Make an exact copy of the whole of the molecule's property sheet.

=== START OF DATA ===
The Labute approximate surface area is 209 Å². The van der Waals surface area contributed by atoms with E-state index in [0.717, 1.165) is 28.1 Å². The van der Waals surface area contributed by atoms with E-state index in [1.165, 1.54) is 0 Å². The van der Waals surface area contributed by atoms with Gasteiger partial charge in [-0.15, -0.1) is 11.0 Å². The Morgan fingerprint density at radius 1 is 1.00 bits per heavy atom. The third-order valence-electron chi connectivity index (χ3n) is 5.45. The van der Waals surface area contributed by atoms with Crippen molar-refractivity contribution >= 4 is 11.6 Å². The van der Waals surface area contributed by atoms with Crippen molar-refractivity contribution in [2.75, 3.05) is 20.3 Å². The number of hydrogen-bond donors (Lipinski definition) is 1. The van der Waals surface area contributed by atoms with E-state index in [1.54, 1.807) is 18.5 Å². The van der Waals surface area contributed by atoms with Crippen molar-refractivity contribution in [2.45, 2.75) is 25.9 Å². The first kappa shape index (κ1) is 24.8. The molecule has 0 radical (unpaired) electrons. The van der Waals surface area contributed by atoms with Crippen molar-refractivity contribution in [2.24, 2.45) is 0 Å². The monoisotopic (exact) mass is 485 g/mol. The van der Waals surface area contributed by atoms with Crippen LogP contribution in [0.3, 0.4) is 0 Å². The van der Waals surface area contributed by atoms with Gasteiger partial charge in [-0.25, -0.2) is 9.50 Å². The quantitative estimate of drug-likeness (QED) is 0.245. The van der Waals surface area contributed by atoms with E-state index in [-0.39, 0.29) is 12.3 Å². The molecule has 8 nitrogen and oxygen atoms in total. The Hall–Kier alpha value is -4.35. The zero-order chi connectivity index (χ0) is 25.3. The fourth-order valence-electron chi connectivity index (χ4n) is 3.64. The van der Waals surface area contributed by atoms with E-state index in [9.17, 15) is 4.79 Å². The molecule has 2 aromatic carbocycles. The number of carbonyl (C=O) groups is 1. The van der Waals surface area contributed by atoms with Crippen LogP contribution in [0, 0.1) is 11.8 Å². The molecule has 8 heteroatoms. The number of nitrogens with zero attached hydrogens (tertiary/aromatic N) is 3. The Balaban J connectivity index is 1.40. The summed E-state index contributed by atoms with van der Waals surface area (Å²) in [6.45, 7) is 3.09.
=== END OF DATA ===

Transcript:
The Labute approximate surface area is 209 Å². The van der Waals surface area contributed by atoms with E-state index in [0.717, 1.165) is 28.1 Å². The van der Waals surface area contributed by atoms with E-state index in [1.165, 1.54) is 0 Å². The van der Waals surface area contributed by atoms with Gasteiger partial charge in [-0.15, -0.1) is 11.0 Å². The Morgan fingerprint density at radius 1 is 1.00 bits per heavy atom. The third-order valence-electron chi connectivity index (χ3n) is 5.45. The van der Waals surface area contributed by atoms with Crippen molar-refractivity contribution >= 4 is 11.6 Å². The van der Waals surface area contributed by atoms with Crippen molar-refractivity contribution in [2.75, 3.05) is 20.3 Å². The number of hydrogen-bond donors (Lipinski definition) is 1. The van der Waals surface area contributed by atoms with E-state index in [1.54, 1.807) is 18.5 Å². The van der Waals surface area contributed by atoms with Crippen molar-refractivity contribution in [2.45, 2.75) is 25.9 Å². The first kappa shape index (κ1) is 24.8. The molecule has 0 radical (unpaired) electrons. The van der Waals surface area contributed by atoms with Crippen molar-refractivity contribution in [2.24, 2.45) is 0 Å². The monoisotopic (exact) mass is 485 g/mol. The van der Waals surface area contributed by atoms with Crippen LogP contribution in [0.3, 0.4) is 0 Å². The van der Waals surface area contributed by atoms with Gasteiger partial charge in [-0.25, -0.2) is 9.50 Å². The quantitative estimate of drug-likeness (QED) is 0.245. The van der Waals surface area contributed by atoms with E-state index in [-0.39, 0.29) is 12.3 Å². The molecule has 8 nitrogen and oxygen atoms in total. The Hall–Kier alpha value is -4.35. The zero-order chi connectivity index (χ0) is 25.3. The fourth-order valence-electron chi connectivity index (χ4n) is 3.64. The van der Waals surface area contributed by atoms with E-state index in [9.17, 15) is 4.79 Å². The molecule has 2 aromatic carbocycles. The number of carbonyl (C=O) groups is 1. The van der Waals surface area contributed by atoms with Crippen LogP contribution in [0, 0.1) is 11.8 Å². The molecule has 8 heteroatoms. The number of nitrogens with zero attached hydrogens (tertiary/aromatic N) is 3. The Balaban J connectivity index is 1.40. The summed E-state index contributed by atoms with van der Waals surface area (Å²) in [6.45, 7) is 3.09.